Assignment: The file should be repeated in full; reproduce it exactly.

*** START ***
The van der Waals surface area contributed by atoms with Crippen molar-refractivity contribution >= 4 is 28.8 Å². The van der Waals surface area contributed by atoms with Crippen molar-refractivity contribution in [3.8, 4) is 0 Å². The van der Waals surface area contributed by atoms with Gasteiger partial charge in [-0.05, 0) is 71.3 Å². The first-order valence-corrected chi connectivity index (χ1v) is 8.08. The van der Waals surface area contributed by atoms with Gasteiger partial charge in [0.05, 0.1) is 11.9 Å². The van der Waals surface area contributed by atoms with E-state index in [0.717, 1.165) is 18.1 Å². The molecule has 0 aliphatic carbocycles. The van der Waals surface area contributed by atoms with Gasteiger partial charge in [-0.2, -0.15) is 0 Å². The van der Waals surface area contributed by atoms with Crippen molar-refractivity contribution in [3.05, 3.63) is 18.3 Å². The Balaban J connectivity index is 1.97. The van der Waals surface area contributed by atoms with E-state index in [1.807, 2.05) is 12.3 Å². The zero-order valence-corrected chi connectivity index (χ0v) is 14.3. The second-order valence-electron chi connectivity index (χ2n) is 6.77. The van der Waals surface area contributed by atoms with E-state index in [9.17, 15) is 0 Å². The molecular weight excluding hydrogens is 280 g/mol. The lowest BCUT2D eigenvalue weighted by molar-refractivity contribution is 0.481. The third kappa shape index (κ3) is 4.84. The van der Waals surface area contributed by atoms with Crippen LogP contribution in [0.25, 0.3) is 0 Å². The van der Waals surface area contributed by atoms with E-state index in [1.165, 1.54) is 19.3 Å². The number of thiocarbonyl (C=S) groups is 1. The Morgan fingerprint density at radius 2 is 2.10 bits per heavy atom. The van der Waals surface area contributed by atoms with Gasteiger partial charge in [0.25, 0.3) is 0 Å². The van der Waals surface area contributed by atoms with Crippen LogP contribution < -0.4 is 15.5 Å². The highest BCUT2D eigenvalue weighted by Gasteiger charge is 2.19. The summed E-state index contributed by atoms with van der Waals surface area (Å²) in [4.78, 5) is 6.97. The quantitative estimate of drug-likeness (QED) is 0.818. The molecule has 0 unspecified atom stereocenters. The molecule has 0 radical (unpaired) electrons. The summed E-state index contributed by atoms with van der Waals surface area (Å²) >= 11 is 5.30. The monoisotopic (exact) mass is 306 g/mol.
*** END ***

The van der Waals surface area contributed by atoms with Crippen molar-refractivity contribution >= 4 is 28.8 Å². The van der Waals surface area contributed by atoms with Crippen molar-refractivity contribution in [3.8, 4) is 0 Å². The van der Waals surface area contributed by atoms with Gasteiger partial charge in [-0.05, 0) is 71.3 Å². The first-order valence-corrected chi connectivity index (χ1v) is 8.08. The van der Waals surface area contributed by atoms with Gasteiger partial charge in [0.05, 0.1) is 11.9 Å². The van der Waals surface area contributed by atoms with E-state index in [0.717, 1.165) is 18.1 Å². The molecule has 0 aliphatic carbocycles. The van der Waals surface area contributed by atoms with Gasteiger partial charge in [-0.2, -0.15) is 0 Å². The van der Waals surface area contributed by atoms with Crippen molar-refractivity contribution in [3.05, 3.63) is 18.3 Å². The Balaban J connectivity index is 1.97. The van der Waals surface area contributed by atoms with E-state index in [1.807, 2.05) is 12.3 Å². The zero-order valence-corrected chi connectivity index (χ0v) is 14.3. The second-order valence-electron chi connectivity index (χ2n) is 6.77. The van der Waals surface area contributed by atoms with E-state index in [9.17, 15) is 0 Å². The molecular weight excluding hydrogens is 280 g/mol. The lowest BCUT2D eigenvalue weighted by molar-refractivity contribution is 0.481. The third kappa shape index (κ3) is 4.84. The van der Waals surface area contributed by atoms with Crippen LogP contribution in [0.25, 0.3) is 0 Å². The van der Waals surface area contributed by atoms with E-state index in [1.165, 1.54) is 19.3 Å². The number of thiocarbonyl (C=S) groups is 1. The Morgan fingerprint density at radius 2 is 2.10 bits per heavy atom. The van der Waals surface area contributed by atoms with Gasteiger partial charge in [0.25, 0.3) is 0 Å². The van der Waals surface area contributed by atoms with Crippen LogP contribution < -0.4 is 15.5 Å². The highest BCUT2D eigenvalue weighted by Gasteiger charge is 2.19. The summed E-state index contributed by atoms with van der Waals surface area (Å²) in [4.78, 5) is 6.97. The quantitative estimate of drug-likeness (QED) is 0.818. The molecule has 0 unspecified atom stereocenters. The molecule has 0 radical (unpaired) electrons. The summed E-state index contributed by atoms with van der Waals surface area (Å²) >= 11 is 5.30. The monoisotopic (exact) mass is 306 g/mol.